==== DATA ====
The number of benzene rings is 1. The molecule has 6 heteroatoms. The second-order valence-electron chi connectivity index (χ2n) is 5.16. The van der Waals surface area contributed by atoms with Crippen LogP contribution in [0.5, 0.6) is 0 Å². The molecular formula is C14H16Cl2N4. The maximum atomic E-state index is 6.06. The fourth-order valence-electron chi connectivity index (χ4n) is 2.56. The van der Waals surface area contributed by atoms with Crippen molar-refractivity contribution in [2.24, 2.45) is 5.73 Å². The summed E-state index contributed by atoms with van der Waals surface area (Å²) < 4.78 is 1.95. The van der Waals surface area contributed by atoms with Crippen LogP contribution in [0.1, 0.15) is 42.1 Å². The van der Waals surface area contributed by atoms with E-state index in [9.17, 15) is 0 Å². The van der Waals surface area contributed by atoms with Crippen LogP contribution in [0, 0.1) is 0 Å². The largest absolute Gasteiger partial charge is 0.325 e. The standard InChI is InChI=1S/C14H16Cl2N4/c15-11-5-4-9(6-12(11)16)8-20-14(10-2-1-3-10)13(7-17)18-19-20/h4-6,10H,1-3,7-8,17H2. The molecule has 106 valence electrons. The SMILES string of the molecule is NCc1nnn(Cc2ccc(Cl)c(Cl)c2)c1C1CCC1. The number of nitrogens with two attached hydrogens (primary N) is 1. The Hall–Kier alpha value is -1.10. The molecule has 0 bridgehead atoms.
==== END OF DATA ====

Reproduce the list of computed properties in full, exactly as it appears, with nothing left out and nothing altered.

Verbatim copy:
The number of benzene rings is 1. The molecule has 6 heteroatoms. The second-order valence-electron chi connectivity index (χ2n) is 5.16. The van der Waals surface area contributed by atoms with Crippen LogP contribution in [0.5, 0.6) is 0 Å². The molecular formula is C14H16Cl2N4. The maximum atomic E-state index is 6.06. The fourth-order valence-electron chi connectivity index (χ4n) is 2.56. The van der Waals surface area contributed by atoms with Crippen molar-refractivity contribution in [2.24, 2.45) is 5.73 Å². The summed E-state index contributed by atoms with van der Waals surface area (Å²) < 4.78 is 1.95. The van der Waals surface area contributed by atoms with Crippen LogP contribution in [0.1, 0.15) is 42.1 Å². The van der Waals surface area contributed by atoms with E-state index in [9.17, 15) is 0 Å². The van der Waals surface area contributed by atoms with Crippen LogP contribution in [0, 0.1) is 0 Å². The largest absolute Gasteiger partial charge is 0.325 e. The standard InChI is InChI=1S/C14H16Cl2N4/c15-11-5-4-9(6-12(11)16)8-20-14(10-2-1-3-10)13(7-17)18-19-20/h4-6,10H,1-3,7-8,17H2. The molecule has 106 valence electrons. The SMILES string of the molecule is NCc1nnn(Cc2ccc(Cl)c(Cl)c2)c1C1CCC1. The number of nitrogens with two attached hydrogens (primary N) is 1. The Hall–Kier alpha value is -1.10. The molecule has 0 bridgehead atoms.